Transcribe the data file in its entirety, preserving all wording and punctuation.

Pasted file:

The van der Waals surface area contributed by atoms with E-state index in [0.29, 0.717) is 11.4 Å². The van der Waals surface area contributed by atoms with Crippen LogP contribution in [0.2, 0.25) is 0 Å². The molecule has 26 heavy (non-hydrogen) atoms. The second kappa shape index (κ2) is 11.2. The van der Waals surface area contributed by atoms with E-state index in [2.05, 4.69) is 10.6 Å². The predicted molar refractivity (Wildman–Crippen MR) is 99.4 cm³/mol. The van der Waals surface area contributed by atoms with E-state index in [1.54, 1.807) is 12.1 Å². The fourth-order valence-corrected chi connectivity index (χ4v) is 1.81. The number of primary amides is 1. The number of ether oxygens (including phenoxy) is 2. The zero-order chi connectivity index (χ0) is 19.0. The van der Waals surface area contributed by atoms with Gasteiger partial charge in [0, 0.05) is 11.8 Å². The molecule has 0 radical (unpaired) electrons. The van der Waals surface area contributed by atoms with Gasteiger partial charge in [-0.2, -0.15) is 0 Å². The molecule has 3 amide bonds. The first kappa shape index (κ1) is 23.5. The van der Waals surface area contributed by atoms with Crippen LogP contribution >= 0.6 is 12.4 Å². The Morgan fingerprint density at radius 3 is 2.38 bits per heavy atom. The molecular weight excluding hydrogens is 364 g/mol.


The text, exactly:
The van der Waals surface area contributed by atoms with E-state index in [0.29, 0.717) is 11.4 Å². The van der Waals surface area contributed by atoms with Crippen LogP contribution in [0.2, 0.25) is 0 Å². The molecule has 26 heavy (non-hydrogen) atoms. The second kappa shape index (κ2) is 11.2. The van der Waals surface area contributed by atoms with E-state index in [2.05, 4.69) is 10.6 Å². The predicted molar refractivity (Wildman–Crippen MR) is 99.4 cm³/mol. The van der Waals surface area contributed by atoms with E-state index in [1.54, 1.807) is 12.1 Å². The fourth-order valence-corrected chi connectivity index (χ4v) is 1.81. The number of primary amides is 1. The number of ether oxygens (including phenoxy) is 2. The zero-order chi connectivity index (χ0) is 19.0. The van der Waals surface area contributed by atoms with Gasteiger partial charge in [0, 0.05) is 11.8 Å². The molecule has 0 radical (unpaired) electrons. The van der Waals surface area contributed by atoms with Gasteiger partial charge in [-0.2, -0.15) is 0 Å². The molecule has 3 amide bonds. The first kappa shape index (κ1) is 23.5. The van der Waals surface area contributed by atoms with Crippen LogP contribution >= 0.6 is 12.4 Å². The Morgan fingerprint density at radius 3 is 2.38 bits per heavy atom. The molecular weight excluding hydrogens is 364 g/mol.